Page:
• It is easy to set up a page for your group and is less daunting than setting up a website
  • You can post links to your own website if you have one so that people can find out more information
  • You can post events on Facebook, invite your friends and ask them to indicate whether or not they are planning on attending
  • It’s free!
* Source: Nick Burcher at

B. Signing up to Facebook

If you haven’t already got a Facebook account, the first thing you will need to do is create one. This needs to be under your name as an individual (e.g. Joe Taylor) and not your group name (e.g. Newcastle Dancemakers). Don’t worry about any of this information being made public without your consent – you have full control over who sees your details (see the section on privacy). If you’re using Facebook already, you can just login with your existing username and skip to Section C. 
  1. Go to and fill in your details in the box on the right-hand side. When you’ve finished, click the green ‘Sign Up’ box. 
  2. You will then be asked to do a security check to make sure you’re a human! Just type the words into the box below and click ‘Sign Up’ again. Note: your words will differ from those in the image as they are randomly generated. (See the PDF download for images).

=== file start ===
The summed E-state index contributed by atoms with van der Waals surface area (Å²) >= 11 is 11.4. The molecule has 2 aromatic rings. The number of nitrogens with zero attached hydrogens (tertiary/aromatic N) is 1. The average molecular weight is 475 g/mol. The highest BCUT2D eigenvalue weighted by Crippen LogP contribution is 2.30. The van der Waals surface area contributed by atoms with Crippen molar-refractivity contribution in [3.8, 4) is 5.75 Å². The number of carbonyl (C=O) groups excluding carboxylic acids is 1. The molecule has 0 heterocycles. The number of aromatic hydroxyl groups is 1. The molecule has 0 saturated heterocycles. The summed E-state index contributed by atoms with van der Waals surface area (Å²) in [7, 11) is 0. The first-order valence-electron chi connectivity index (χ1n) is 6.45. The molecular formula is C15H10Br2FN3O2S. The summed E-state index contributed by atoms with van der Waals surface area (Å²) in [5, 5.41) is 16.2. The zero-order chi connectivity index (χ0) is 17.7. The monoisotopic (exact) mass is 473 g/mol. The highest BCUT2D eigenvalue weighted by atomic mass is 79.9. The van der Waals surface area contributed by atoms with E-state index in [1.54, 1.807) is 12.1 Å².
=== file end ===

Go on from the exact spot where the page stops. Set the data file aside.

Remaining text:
3. Facebook will then offer to find people you know who are already on Facebook by going through your email address book. You can either go ahead with this or simply skip this step. 
  4. You will then be asked to fill in some information for your profile, but again you can skip this if you want. 
  5. You will then be asked to add a profile picture. It is a good idea to add a picture as it helps people to recognise you on Facebook. You can upload a picture from your computer or use your webcam to take a picture. Again, you can skip this step if you prefer. If you choose to look for a picture on your computer, you will be able to browse through the folders on your hard-drive to the photo of your choice. 
  6. You will then be presented with a welcome screen that will be filled with the information you have entered so far. You can add as much or as little additional information as you wish. 


Many people are rightly concerned about their privacy when using sites like Facebook. This needn’t be a worry and it’s important to remember that you are in control of any information that you share. If you don’t want people to know what school you went to, for instance, then don’t put it on Facebook. You can also control your privacy settings to make sure that only the people you allow can see your details. To change your privacy settings, follow these steps:

  1. Go to ‘Account’ at the top right and choose ‘Privacy Settings’ from the dropdown menu. Click ‘Apply these settings’ to save your changes.